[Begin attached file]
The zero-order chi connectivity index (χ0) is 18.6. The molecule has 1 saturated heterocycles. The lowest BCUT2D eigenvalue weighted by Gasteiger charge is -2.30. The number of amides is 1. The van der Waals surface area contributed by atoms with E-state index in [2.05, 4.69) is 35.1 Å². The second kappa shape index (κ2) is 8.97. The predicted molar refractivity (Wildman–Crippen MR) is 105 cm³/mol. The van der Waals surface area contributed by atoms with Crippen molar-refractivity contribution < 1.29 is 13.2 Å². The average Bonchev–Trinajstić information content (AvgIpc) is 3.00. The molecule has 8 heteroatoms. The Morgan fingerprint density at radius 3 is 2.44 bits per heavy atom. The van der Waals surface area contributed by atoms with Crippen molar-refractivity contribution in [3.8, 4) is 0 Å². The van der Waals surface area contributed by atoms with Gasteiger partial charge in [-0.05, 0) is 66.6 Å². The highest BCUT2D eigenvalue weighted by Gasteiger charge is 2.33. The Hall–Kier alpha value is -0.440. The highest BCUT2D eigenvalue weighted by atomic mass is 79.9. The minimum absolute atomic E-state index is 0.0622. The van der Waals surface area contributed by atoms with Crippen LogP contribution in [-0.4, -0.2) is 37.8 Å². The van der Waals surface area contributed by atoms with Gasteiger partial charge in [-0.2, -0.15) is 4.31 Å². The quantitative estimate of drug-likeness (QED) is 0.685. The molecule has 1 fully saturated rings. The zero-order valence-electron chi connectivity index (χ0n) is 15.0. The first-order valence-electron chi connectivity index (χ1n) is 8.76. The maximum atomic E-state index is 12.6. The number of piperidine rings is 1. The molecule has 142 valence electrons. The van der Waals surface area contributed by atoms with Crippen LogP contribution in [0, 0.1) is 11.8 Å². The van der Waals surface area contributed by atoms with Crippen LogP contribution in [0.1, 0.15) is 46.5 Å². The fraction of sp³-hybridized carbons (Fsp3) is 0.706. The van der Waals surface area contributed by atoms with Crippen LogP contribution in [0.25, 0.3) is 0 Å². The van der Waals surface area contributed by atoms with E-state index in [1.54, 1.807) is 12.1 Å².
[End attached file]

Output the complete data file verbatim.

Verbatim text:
The zero-order chi connectivity index (χ0) is 18.6. The molecule has 1 saturated heterocycles. The lowest BCUT2D eigenvalue weighted by Gasteiger charge is -2.30. The number of amides is 1. The van der Waals surface area contributed by atoms with E-state index in [2.05, 4.69) is 35.1 Å². The second kappa shape index (κ2) is 8.97. The predicted molar refractivity (Wildman–Crippen MR) is 105 cm³/mol. The van der Waals surface area contributed by atoms with Crippen molar-refractivity contribution < 1.29 is 13.2 Å². The average Bonchev–Trinajstić information content (AvgIpc) is 3.00. The molecule has 8 heteroatoms. The Morgan fingerprint density at radius 3 is 2.44 bits per heavy atom. The van der Waals surface area contributed by atoms with Crippen molar-refractivity contribution in [3.8, 4) is 0 Å². The van der Waals surface area contributed by atoms with Gasteiger partial charge in [-0.05, 0) is 66.6 Å². The highest BCUT2D eigenvalue weighted by Gasteiger charge is 2.33. The Hall–Kier alpha value is -0.440. The highest BCUT2D eigenvalue weighted by atomic mass is 79.9. The minimum absolute atomic E-state index is 0.0622. The van der Waals surface area contributed by atoms with Crippen LogP contribution in [-0.4, -0.2) is 37.8 Å². The van der Waals surface area contributed by atoms with Gasteiger partial charge in [-0.2, -0.15) is 4.31 Å². The quantitative estimate of drug-likeness (QED) is 0.685. The molecule has 1 fully saturated rings. The zero-order valence-electron chi connectivity index (χ0n) is 15.0. The first-order valence-electron chi connectivity index (χ1n) is 8.76. The maximum atomic E-state index is 12.6. The number of piperidine rings is 1. The molecule has 142 valence electrons. The van der Waals surface area contributed by atoms with Crippen LogP contribution in [0, 0.1) is 11.8 Å². The van der Waals surface area contributed by atoms with Crippen LogP contribution in [0.1, 0.15) is 46.5 Å². The fraction of sp³-hybridized carbons (Fsp3) is 0.706. The van der Waals surface area contributed by atoms with Crippen LogP contribution in [0.25, 0.3) is 0 Å². The van der Waals surface area contributed by atoms with E-state index in [1.54, 1.807) is 12.1 Å².